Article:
It wasn't long ago that the Syracuse Orangemen were so bad at three-point shots, Coach Jim Boeheim declared a temporary moratorium on trying them.
Last night, the sixth-ranked Orangemen were shooting so well from three-point territory they tried 10 three-pointers in the first half alone. They made seven and went on to defeat 21st-ranked Georgetown, 58-56, at Capital Centre.
"Was I surprised?" Boeheim asked. "I was definitely surprised. Usually we don't make any. I didn't think we could make seven."
And guess what? Syracuse finished the game with eight three-pointers in 14 tries. To give that a little perspective, take a look at how the Orangemen did on two-pointers: three of 15 in the first half, 11 of 33 overall.
"We weren't expecting that," Hoyas junior forward Alonzo Mourning said.
Junior forward Dave Johnson led the unexpected performances, although his successes are becoming increasingly common. Just another sky-walker off Syracuse's bench before this season, Johnson scored a game-best 18 points -- two below his average on a night when the Orangemen as a team were about 30 points below their average.
"That's very surprising," Mourning said. "He wasn't really a contributor last year."
But this season, Johnson is a main reason why Syracuse is 17-2 overall, 5-2 and in first place in the Big East.
"He's easily the most improved player in a year that I've ever had, and probably -- if you had to argue -- that I've ever seen," Boeheim said. "He just plays so much smarter this year. He has worked on his shooting, so his shooting is better.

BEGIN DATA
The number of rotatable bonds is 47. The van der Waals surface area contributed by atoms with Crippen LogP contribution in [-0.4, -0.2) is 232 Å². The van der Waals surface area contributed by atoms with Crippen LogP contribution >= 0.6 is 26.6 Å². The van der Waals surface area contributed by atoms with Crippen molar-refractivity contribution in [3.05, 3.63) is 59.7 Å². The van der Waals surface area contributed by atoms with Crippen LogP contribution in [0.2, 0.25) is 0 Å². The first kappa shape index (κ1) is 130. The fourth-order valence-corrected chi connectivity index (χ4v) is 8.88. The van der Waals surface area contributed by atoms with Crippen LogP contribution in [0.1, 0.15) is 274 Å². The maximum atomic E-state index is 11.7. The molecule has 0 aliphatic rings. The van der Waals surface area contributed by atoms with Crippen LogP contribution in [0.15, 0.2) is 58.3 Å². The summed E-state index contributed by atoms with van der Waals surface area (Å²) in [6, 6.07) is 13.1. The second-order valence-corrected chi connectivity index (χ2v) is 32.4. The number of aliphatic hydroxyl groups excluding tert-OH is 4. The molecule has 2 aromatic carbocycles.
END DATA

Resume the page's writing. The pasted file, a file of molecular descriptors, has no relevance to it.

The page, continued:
"But his whole game is better. He's finishing plays he didn't finish last year. He's playing good defense and making good, solid plays every game, game in and game out."
Johnson averaged 4.2 points per game as a freshman and 6.5 last season. He was used almost exclusively against man-to-man defenses, and the alley-oop dunk shot was just about the only one he could be counted on to make with any regularity. Now, he is taking the pressure off Billy Owens.
Owens, who averaged 29.5 points in two games against Georgetown last season, scored just 13 last night on five-of-15 shooting from the field. His one-for-five shooting from the free throw line during the final four minutes helped give the Hoyas a chance to win.
With the departures of Derrick Coleman, Stevie Thompson and the transfers of Tony Scott and Richard Manning, "I think that I had to step up this year," Johnson said. "The years before, we had such great players, it was kind of like you had to wait your turn. I'm not surprised by my play. I've put a lot of hard work into it.
"But when you come into a program of this magnitude, everybody can't just come in like Billy Owens or Alonzo Mourning and be an instant impact player. You have to play a role."
That's what reserve forward Mike Hopkins is doing. Before last night's game, he was averaging 14 minutes and four points. But when Georgetown opened the game in a zone defense, he didn't stay on the bench for long.
Boeheim used him for 14 minutes in the first half and 12 in the second. He responded with nine points on three-of-three shooting from three-point territory, helping Syracuse get by when its turbo-charged running game never really got going.
"It's a new look, but it's also great for our team," Hopkins said.
But wouldn't the Orangemen still rather be running than setting up and shooting three-pointers?
"Definitely," Hopkins said, grinning widely. "Definitely."